Seth Rollins Opens Up About Injury From Recent WWE Raw Match

Despite a knee injury suffered during his recent title defense against Jinder Mahal on "WWE Raw," WrestleMania remains the goal for World Heavyweight Champion Seth Rollins. But since coming into a title defense at WrestleMania cold is not something the champ is comfortable with, his sights are set on an earlier return than April 6 in Philadelphia. Appearing on ESPN's "DC & RC," Rollins spoke with UFC Hall of Famer and two-time champion Daniel Cormier about the injury and earmarked a specific, accelerated return to the ring to prepare for WrestleMania season.

"I'm hoping to be back at full strength in around a month," Rollins said. "Around a month is, like, kind of my timeline and we'll see what happens. I don't want to walk into WrestleMania and that be my first match in two months, three months, whatever it is. That's not gonna be good for me. I want to be able to get back in there, kind of test the wheel out and make sure that we're in a good place." The injury happened on what is a routine move for Rollins, a moonsault, that unfortunately landed somewhat off target. Having had knee injuries in the past, most notably a torn ACL, MCL and meniscus in his right knee suffered in 2015, he knew something was wrong right away.

"I landed a little bit short," Rollins explained, "and basically hyperextended my knee but in the process, I was kind of twisting a little bit to the point where I felt my knee go in a direction it wasn't supposed to. I didn't feel a pop so much as I felt a stretch, but I knew something was wrong."

Assessing the damage

With the business of finishing the match still at hand, Rollins was eager to wrap things up and get right to the process of assessing the damage, knowing all that is on the line for someone in his position at this time of the year, especially. "Obviously, [I took] a second, tried to take stock," he continued. "We're on live TV so you gotta keep going, figure out a way to finish the match and then the race is on to get to the MRI and try to figure out exactly what the severity of the injury [is] and what the timetable was gonna be like for a hopeful return."

In this case, Rollins has been diagnosed with a Grade 2 MCL tear and partially torn meniscus in his left knee — an injury that, with surgery, as Rollins told the "Raw" crowd in New Orleans before being interrupted by GUNTHER, would mean missing three to four months, ruling out WrestleMania. But with the course of action being rehab in the name of an accelerated return, Rollins now directs his gaze to WrestleMania 40 in Philadelphia, and is taking a positive approach to being on the shelf for the time being.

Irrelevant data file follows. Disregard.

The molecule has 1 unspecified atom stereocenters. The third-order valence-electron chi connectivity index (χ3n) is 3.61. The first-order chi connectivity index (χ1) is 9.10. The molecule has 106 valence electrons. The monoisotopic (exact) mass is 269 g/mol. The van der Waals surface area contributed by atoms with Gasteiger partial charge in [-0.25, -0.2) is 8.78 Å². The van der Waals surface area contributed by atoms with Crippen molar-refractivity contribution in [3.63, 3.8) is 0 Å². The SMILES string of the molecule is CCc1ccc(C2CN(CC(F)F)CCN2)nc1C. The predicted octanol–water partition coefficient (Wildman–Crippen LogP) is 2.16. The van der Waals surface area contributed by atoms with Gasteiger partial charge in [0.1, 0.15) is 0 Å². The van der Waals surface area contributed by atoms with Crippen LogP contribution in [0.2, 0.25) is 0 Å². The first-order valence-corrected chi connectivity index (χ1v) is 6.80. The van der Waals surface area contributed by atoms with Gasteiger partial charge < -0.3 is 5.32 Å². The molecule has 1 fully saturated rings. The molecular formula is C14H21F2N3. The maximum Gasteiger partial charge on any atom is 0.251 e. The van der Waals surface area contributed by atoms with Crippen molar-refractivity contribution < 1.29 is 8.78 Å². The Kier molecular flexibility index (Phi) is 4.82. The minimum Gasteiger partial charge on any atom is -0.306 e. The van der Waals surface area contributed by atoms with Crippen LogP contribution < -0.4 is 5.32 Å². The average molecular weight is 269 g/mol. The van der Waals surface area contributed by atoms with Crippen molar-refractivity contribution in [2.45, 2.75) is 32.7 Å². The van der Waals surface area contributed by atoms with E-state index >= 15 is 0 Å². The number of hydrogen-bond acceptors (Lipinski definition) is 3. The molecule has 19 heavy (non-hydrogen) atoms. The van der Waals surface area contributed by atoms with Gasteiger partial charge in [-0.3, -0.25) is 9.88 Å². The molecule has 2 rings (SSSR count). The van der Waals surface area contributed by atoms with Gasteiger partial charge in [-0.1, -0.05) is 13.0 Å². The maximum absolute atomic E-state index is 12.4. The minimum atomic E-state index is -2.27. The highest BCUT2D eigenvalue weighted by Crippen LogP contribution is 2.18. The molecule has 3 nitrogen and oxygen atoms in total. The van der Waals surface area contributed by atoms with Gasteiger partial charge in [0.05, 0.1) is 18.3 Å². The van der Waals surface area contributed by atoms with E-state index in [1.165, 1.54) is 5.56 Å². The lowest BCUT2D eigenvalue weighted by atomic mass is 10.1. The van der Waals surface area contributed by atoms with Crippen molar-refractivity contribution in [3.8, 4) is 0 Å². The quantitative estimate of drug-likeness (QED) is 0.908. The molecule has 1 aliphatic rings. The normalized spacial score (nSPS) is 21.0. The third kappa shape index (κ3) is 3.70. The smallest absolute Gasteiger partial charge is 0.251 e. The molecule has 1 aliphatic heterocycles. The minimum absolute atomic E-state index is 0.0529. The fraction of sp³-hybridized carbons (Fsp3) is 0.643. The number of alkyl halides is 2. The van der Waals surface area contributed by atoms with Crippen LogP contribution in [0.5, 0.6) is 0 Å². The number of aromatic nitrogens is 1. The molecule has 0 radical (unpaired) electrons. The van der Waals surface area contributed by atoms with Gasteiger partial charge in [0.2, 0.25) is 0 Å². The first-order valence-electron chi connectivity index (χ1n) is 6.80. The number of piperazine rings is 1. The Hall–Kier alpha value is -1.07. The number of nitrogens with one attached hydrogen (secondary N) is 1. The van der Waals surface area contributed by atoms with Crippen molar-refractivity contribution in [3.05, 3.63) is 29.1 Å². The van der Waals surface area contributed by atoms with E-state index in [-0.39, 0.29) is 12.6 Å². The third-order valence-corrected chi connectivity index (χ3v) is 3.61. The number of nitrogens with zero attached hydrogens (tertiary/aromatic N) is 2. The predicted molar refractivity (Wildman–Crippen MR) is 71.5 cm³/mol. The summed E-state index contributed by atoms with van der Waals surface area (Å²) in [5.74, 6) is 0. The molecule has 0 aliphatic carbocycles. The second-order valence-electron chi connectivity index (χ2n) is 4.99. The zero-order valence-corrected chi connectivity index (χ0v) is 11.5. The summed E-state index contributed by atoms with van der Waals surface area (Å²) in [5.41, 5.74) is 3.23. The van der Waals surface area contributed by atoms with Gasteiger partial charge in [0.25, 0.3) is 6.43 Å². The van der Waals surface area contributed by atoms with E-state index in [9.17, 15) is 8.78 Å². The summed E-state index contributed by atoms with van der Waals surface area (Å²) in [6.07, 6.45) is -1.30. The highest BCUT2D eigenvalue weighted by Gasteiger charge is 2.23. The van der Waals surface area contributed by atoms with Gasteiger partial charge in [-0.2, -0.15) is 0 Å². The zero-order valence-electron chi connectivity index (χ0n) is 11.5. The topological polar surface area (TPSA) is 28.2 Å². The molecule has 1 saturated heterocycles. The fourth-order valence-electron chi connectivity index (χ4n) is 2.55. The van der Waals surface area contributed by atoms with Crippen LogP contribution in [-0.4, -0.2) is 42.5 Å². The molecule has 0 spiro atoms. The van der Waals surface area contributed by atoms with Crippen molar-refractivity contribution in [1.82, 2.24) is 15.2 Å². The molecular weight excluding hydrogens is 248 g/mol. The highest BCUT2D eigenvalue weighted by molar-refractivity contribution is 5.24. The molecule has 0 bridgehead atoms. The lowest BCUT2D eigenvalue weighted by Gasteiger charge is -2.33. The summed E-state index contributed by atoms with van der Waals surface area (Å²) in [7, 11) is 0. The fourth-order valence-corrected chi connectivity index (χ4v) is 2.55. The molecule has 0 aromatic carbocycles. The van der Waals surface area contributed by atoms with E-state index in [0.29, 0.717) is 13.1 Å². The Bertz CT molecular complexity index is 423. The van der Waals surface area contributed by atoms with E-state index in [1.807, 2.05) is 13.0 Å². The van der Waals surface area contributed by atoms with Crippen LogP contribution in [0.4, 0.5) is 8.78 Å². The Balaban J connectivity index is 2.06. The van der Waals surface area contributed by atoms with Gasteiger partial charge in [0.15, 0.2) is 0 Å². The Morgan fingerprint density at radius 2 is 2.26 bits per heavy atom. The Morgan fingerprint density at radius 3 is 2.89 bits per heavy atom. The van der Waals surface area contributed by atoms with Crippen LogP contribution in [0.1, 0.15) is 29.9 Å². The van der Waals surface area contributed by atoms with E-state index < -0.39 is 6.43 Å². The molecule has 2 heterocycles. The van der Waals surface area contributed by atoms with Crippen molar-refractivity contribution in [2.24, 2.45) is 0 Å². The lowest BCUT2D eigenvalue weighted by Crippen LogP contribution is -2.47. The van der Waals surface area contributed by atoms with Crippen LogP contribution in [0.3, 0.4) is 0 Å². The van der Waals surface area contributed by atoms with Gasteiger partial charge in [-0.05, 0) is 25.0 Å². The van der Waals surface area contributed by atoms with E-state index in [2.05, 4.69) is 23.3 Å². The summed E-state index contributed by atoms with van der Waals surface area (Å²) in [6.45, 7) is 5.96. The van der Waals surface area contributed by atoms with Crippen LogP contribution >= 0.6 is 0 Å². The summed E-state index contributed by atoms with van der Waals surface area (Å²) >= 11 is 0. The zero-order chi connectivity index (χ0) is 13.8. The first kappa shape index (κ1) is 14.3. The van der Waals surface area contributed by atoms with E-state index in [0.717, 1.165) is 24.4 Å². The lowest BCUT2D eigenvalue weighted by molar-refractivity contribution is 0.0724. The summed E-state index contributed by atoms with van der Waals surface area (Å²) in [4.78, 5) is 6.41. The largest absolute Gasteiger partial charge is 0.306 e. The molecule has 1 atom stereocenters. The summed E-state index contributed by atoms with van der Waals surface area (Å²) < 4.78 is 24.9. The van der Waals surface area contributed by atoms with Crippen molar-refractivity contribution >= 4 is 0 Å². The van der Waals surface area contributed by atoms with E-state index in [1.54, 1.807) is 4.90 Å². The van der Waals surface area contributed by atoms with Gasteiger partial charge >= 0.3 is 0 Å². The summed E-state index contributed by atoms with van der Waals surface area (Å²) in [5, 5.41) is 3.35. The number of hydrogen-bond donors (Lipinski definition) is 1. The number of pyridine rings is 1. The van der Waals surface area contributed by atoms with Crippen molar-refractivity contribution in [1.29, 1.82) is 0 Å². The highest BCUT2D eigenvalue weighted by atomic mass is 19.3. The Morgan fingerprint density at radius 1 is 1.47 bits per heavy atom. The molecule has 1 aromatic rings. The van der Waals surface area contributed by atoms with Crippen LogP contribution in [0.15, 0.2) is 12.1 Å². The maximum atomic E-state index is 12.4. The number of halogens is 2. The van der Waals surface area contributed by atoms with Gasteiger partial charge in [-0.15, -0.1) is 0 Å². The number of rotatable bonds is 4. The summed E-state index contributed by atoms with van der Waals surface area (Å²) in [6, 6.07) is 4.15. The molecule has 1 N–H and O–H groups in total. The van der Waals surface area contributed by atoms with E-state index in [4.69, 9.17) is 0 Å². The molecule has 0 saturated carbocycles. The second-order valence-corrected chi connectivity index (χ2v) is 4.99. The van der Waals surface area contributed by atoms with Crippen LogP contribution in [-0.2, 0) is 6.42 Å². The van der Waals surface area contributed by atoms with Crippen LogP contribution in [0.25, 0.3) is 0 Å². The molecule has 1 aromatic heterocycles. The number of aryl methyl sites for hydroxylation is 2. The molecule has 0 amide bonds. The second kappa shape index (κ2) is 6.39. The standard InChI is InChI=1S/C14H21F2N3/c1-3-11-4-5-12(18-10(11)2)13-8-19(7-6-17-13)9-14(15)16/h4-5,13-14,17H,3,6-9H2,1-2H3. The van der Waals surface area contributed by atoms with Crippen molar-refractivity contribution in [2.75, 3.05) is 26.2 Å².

"[Royal Rumble] this weekend itself is especially important to me because I'm a prize," Rollins said. "Myself and [Undisputed WWE Universal Champion] Roman Reigns, we're a prize for the first time ever. I've been one of the guys trying to get to that spot but I've never been on the other side of it so it feels very cool, in a way, to be on the sidelines."

The road ahead

To get off those sidelines, Rollins knows what he's in for in terms of a grueling rehab, especially with the shortened return path he's wanting to carve for himself. At the same time, having been through worse, he knows how close WrestleMania 40 was to being completely out of the question. "Yeah, rehab's gonna be a pain," admitted Rollins. "[But] the ACL is intact, so, anybody who knows anything about ligaments in the knee, the ACL is a big one, that one is good. The MCL will heal with time."

Cormier brought up Rollins' penchant for being a "workhorse champion," respecting that approach but also, half-jokingly, wondering if it's as simple as that in terms of finding a scapegoat for getting injured. To that, Rollins likened his desire to wrestle often, versus others who may tackle a lighter schedule, to fighters in Cormier's world of the UFC and their varying strategies.

"There's guys who like to fight once every two years or so," he explained, "but [there are also guys who like to fight all the time. I just work best when I'm cookin' — when I'm doing the work every week. The more I'm in the ring, the better I feel like I am [but with that], there's more risk for injury. That's just part of the game." Ultimately, a month from the sidelines could do Rollins well in terms of rest and perhaps a new perspective outside of being directly in everyone's crosshairs as the champion week-to-week. As far as that perspective goes, Rollins' seems as healthy as it can be at the moment, thankful for avoiding major injury in this very close call. "I'm happy that we dodged a bullet and it wasn't anything too serious that was gonna put me on the shelf for 6-9 months."

If you use quotes in this article, please credit "ESPN's DC & RC" and provide a h/t to Wrestling Inc. for the transcription.

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